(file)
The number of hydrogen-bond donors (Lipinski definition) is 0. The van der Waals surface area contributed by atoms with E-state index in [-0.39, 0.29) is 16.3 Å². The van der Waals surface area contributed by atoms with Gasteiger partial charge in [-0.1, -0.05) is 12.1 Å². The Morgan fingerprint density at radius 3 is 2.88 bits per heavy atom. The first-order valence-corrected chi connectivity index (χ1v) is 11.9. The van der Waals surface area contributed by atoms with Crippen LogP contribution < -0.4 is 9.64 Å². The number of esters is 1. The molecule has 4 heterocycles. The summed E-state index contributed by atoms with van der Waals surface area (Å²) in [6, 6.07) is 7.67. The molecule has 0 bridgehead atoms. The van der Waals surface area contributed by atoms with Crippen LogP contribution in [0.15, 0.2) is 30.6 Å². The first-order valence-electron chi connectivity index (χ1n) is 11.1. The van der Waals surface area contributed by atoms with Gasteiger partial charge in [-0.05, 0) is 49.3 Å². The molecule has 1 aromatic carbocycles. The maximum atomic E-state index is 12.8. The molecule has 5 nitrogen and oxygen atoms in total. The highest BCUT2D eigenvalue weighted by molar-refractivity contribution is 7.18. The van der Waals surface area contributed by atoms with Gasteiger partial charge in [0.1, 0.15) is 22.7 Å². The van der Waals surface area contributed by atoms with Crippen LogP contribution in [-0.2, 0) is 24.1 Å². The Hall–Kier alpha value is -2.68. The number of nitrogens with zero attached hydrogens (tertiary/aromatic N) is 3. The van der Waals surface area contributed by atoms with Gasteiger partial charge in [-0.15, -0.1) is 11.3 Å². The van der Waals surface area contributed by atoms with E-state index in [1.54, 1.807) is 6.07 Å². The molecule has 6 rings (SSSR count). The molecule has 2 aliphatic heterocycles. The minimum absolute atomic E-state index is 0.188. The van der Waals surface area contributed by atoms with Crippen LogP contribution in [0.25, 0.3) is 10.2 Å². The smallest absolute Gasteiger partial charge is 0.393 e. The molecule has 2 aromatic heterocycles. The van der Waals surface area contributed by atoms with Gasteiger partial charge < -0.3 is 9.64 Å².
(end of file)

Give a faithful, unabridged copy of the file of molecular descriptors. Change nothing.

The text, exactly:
The number of hydrogen-bond donors (Lipinski definition) is 0. The van der Waals surface area contributed by atoms with E-state index in [-0.39, 0.29) is 16.3 Å². The van der Waals surface area contributed by atoms with Gasteiger partial charge in [-0.1, -0.05) is 12.1 Å². The Morgan fingerprint density at radius 3 is 2.88 bits per heavy atom. The first-order valence-corrected chi connectivity index (χ1v) is 11.9. The van der Waals surface area contributed by atoms with Crippen LogP contribution < -0.4 is 9.64 Å². The number of esters is 1. The molecule has 4 heterocycles. The summed E-state index contributed by atoms with van der Waals surface area (Å²) in [6, 6.07) is 7.67. The molecule has 0 bridgehead atoms. The van der Waals surface area contributed by atoms with Crippen LogP contribution in [0.15, 0.2) is 30.6 Å². The first-order valence-electron chi connectivity index (χ1n) is 11.1. The van der Waals surface area contributed by atoms with Gasteiger partial charge in [-0.05, 0) is 49.3 Å². The molecule has 1 aromatic carbocycles. The maximum atomic E-state index is 12.8. The molecule has 5 nitrogen and oxygen atoms in total. The highest BCUT2D eigenvalue weighted by molar-refractivity contribution is 7.18. The van der Waals surface area contributed by atoms with Gasteiger partial charge in [0.1, 0.15) is 22.7 Å². The van der Waals surface area contributed by atoms with Crippen LogP contribution in [-0.2, 0) is 24.1 Å². The Hall–Kier alpha value is -2.68. The number of nitrogens with zero attached hydrogens (tertiary/aromatic N) is 3. The van der Waals surface area contributed by atoms with Gasteiger partial charge in [-0.15, -0.1) is 11.3 Å². The van der Waals surface area contributed by atoms with E-state index in [1.54, 1.807) is 6.07 Å². The molecule has 6 rings (SSSR count). The molecule has 2 aliphatic heterocycles. The minimum absolute atomic E-state index is 0.188. The van der Waals surface area contributed by atoms with Crippen LogP contribution in [0.25, 0.3) is 10.2 Å². The smallest absolute Gasteiger partial charge is 0.393 e. The molecule has 2 aromatic heterocycles. The van der Waals surface area contributed by atoms with Gasteiger partial charge < -0.3 is 9.64 Å².